It was a superstition, that sighting the seeds of this plant would remove the pain of a scorpion sting1. The Egyptians used the seeds for their astringent properties. It has found mention in Arab and Persian literature.
It is found cultivated throughout India. It is a main shade crop in tea, turmeric, pan leaf and sweet orange plantations. It is also grown as a perennial green manure crop.
Morphology Description (Habit)
It is a soft-wooded, quick-growing short-lived shrub. The leaves are long, and paripinnate. The leaflets are 8.20 pairs, linear-oblong, glabrous, entire, mucronate to acuminate. The flowers are yellow or yellow spotted, red to purple or with standard petals colored purple or brown from outside, in 8-10-flowered, lax, axillary racemes. Pods are pendulous, weak, distinctly torulose, twisted, sharply beaked, 20-30-seeded and septate. On the basis of the flower color it has three varieties2.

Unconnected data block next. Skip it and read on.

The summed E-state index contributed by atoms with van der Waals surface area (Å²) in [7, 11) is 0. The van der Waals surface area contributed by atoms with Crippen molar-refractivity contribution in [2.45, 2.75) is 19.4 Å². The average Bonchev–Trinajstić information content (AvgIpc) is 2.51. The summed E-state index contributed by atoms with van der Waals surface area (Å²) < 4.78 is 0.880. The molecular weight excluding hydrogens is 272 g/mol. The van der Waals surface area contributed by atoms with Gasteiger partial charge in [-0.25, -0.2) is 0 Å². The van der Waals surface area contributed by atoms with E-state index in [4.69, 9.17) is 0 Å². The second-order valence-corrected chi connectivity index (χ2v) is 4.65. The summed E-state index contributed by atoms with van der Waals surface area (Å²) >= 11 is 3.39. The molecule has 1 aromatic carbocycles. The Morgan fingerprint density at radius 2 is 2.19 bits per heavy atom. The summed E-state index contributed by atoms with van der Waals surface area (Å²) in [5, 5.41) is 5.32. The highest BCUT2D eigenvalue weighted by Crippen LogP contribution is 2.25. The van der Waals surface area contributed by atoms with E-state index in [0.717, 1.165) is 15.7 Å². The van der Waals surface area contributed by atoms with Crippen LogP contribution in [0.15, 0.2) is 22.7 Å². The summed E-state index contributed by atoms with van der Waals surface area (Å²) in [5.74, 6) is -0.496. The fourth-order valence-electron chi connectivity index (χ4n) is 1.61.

Kaempferol-3-O-a-L-rhamnosyl (1®2)3-(a-L-rhamnosyl (1®6)-b-D-galactoside4 was isolated.
It has antiseptic, anti-inflammatory and antimicrobial properties.
There are no adverse effects reported on use of this plant as drug or as food.
In indigenous medicine it is used for its antiseptic and anti-inflammatory properties. In the form of ointment, it is used to cure itching and various skin eruptions.
- Anonymous, 1972, The Wealth of India, Vol. IX, PID, CSIR, New Delhi.
- Chatterjee, A. and Pakrashi, S.C., 1997, The Treatise on Indian Medicinal Plants, National Institute of Science Communication, New Delhi.
- Gamble, J.S., 1997 (Reprinted Edition), Flora of Madras, Vol. I-III, Bishen Singh Mahendra Pal Singh, Dehra Dun.
- El Sayed, N.H., 1991, A rare Kaempferol Trisaccharide anti-tumor promotor from Sesbania sesban, Pharmazie, 1991, 46, 679 William D. 1890, Pharmacographia indica, Vol. I, Trench, trubner & Co., Ltd., London.